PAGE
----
I also suggest checking out Debbie has been a great resource to people like me who own unsocialized and fearful dogs. She is extremely helpful and knowledgeable. She also has some great videos on her website and blog.


  21. When we adopted Mayzie, I truly had no idea what I was getting myself into. Once I realized the extent of Mayzie’s fearfulness, I went into full research mode. I discovered the Fearful Dogs website mentioned above and joined the Shy K9’s list that she has on her site. I bought, “Help for Your Fearful Dog” and numerous other books. But basically what it all boils down to is this:

    1. If they’re fearful of people (luckily, Mayzie wasn’t), remove all social pressure initially. Don’t look at them, try to pet them, etc. (It seems like this is THE number 1 hardest thing in the world for people to do.)
    2. Leak treats. Every time you’re around the dog, make sure great things fall from the sky. Eventually your presence becomes a predictor of awesomeness.
    3. Once they become more comfortable with you, start doing things that build up their confidence. Simple obedience is great for this.
    4. Realize that a dog’s progress will be on their own timeline. Not yours.
    5. Don’t take it personally if the dog is afraid of you or the ceiling fan or whatever. And try not to get too upset about set-backs. This journey takes the scenic route. It’s not a straight line.
    6. Flooding is bad. Really bad.
    7. Patience, patience, and more patience.

    Sometimes when I think back on it, I wonder if I would’ve adopted Mayzie if I’d known how hard it would be at first. But I am SO incredibly glad that I didn’t know. Watching her progress and evolve into the dog that I know she can be has been probably one of the most rewarding things I’ve ever experienced. The road is long and can be frustrating. But ultimately, the rewards are far greater than the frustrations.



  22. YESH for Tia and your PML. I agree with most of the commentators – whenever I bring in a new rescue dog, particularly one whose background I know was way less than stellar, I back off. I feed them, keep them safe, make myself available but first of all, let them be a DOG. They most often join the pack which helps with house training (sort of – the pack is made up of mostly wimpy hounds who do not like inclement weather – sigh) and socialization. I carefully watch, though, for any bullying due to the newbie’s status. This is not an issue for your PML, though. After a month or so, I begin to formally train: sit, wait, etc. I take them to Petco and out in the community away from the pack and home, but I don’t expect much more than I see. I still do not DEMAND at this point – I want to see their reactions. Some do better than others; some really surprise me with their timidity (Lady Bug) and reactions (See Sally growled at the Greyhounds; a rescue friend pointed out since the Greyts were sight-hounds, their staring may have been intimidating to Sally, a scent hound mix puppy; I didn’t think of that). Wonderful, wonderful and now, time to get ready for work. Keep us informed :). You ROCK.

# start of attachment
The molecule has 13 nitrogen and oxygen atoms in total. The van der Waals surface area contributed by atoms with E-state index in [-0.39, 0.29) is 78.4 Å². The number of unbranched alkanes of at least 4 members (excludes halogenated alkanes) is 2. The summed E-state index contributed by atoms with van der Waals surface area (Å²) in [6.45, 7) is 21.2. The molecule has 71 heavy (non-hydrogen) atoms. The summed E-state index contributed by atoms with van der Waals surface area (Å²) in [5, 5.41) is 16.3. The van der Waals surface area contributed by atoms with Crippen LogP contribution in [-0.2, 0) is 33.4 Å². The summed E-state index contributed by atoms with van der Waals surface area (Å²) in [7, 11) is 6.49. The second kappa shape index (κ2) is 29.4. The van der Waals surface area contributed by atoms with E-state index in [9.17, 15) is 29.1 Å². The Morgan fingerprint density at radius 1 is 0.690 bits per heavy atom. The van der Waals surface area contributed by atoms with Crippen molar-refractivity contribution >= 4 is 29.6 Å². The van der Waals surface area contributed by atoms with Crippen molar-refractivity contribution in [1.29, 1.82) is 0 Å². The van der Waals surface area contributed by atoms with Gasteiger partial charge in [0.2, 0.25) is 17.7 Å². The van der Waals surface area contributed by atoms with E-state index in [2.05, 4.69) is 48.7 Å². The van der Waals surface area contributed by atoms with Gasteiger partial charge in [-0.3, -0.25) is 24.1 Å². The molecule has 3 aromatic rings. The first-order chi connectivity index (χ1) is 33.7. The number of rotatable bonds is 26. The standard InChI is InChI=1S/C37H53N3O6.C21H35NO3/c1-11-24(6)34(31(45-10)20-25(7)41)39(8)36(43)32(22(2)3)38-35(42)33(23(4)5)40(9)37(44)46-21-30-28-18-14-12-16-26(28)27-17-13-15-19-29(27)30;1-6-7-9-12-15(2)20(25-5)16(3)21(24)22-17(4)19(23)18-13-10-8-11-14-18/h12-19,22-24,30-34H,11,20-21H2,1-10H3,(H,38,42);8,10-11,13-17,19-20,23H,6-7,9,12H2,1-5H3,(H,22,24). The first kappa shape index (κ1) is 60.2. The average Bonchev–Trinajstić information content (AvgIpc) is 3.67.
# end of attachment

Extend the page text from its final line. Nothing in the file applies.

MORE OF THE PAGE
23. Hugs to your PMIL for considering this sweet girl. You are absolutely right that she will take a long while to be adopted, not only because of her age but because of the personality issues and health issues she is bound to have being a puppy mill mom. I mentioned on Twitter that patience is key – let her warm up to you instead of immediately giving her tons of hands-on attention. Your PMIL sounds like a smart lady, though, so I’m sure she’ll make the right decision. Definitely keep us updated!0000000000000000000


  24. I would definitely check out the health concerns this breed is prone to. As a victim of a puppy mill, any inherit conditions may be even more prominant. Make sure you are prepared for the emotional and financial toll of these conditions. I wish your mother-in-law all the luck in the world and I wish this little girl peace and happiness.


  25. The closest experiences I have to adopting a dog like Mia are Hawk and Lilac. Hawk was a fearful dog, and his neuroses knew no bounds. One summer he was afraid of fan cords on the floor (after being fine with them the summer before) and no sooner did we get over that fear then he developed a fear of something else. Patience and being calm paid off huge dividends with him.